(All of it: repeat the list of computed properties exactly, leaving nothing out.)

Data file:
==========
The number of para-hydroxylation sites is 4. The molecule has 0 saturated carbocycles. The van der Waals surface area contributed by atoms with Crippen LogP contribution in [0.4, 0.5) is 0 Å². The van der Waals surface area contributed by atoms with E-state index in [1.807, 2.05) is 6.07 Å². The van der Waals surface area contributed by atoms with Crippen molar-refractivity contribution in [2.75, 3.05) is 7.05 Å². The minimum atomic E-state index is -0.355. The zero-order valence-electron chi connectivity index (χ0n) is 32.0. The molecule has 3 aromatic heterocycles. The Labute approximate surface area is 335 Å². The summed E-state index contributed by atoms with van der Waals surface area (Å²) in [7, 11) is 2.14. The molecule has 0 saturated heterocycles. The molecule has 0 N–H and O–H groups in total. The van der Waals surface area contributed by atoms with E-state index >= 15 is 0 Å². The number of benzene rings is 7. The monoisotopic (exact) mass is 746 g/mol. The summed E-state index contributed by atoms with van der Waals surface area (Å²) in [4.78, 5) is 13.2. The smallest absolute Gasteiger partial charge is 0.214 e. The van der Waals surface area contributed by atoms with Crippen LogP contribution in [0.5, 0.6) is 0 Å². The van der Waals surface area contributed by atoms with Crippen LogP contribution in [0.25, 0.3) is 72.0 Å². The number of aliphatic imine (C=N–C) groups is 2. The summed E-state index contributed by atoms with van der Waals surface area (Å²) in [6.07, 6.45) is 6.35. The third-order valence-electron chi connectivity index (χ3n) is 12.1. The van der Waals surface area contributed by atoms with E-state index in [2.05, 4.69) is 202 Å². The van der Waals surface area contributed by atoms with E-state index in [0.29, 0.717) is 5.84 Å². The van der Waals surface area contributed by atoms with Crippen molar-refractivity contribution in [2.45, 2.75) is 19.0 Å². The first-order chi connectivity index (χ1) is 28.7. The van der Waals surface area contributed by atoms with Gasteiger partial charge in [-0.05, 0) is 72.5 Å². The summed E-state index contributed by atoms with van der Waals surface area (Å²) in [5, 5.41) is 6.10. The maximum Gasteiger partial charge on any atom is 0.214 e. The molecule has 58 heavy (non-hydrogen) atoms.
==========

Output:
The number of para-hydroxylation sites is 4. The molecule has 0 saturated carbocycles. The van der Waals surface area contributed by atoms with Crippen LogP contribution in [0.4, 0.5) is 0 Å². The van der Waals surface area contributed by atoms with E-state index in [1.807, 2.05) is 6.07 Å². The van der Waals surface area contributed by atoms with Crippen molar-refractivity contribution in [2.75, 3.05) is 7.05 Å². The minimum atomic E-state index is -0.355. The zero-order valence-electron chi connectivity index (χ0n) is 32.0. The molecule has 3 aromatic heterocycles. The Labute approximate surface area is 335 Å². The summed E-state index contributed by atoms with van der Waals surface area (Å²) in [7, 11) is 2.14. The molecule has 0 saturated heterocycles. The molecule has 0 N–H and O–H groups in total. The van der Waals surface area contributed by atoms with E-state index >= 15 is 0 Å². The number of benzene rings is 7. The monoisotopic (exact) mass is 746 g/mol. The summed E-state index contributed by atoms with van der Waals surface area (Å²) in [4.78, 5) is 13.2. The smallest absolute Gasteiger partial charge is 0.214 e. The van der Waals surface area contributed by atoms with Crippen LogP contribution in [0.5, 0.6) is 0 Å². The van der Waals surface area contributed by atoms with Crippen LogP contribution in [0.25, 0.3) is 72.0 Å². The number of aliphatic imine (C=N–C) groups is 2. The summed E-state index contributed by atoms with van der Waals surface area (Å²) in [6.07, 6.45) is 6.35. The third-order valence-electron chi connectivity index (χ3n) is 12.1. The van der Waals surface area contributed by atoms with E-state index in [2.05, 4.69) is 202 Å². The van der Waals surface area contributed by atoms with E-state index in [0.29, 0.717) is 5.84 Å². The van der Waals surface area contributed by atoms with Crippen molar-refractivity contribution in [2.45, 2.75) is 19.0 Å². The first-order chi connectivity index (χ1) is 28.7. The van der Waals surface area contributed by atoms with Gasteiger partial charge in [-0.05, 0) is 72.5 Å². The summed E-state index contributed by atoms with van der Waals surface area (Å²) in [5, 5.41) is 6.10. The maximum Gasteiger partial charge on any atom is 0.214 e. The molecule has 58 heavy (non-hydrogen) atoms.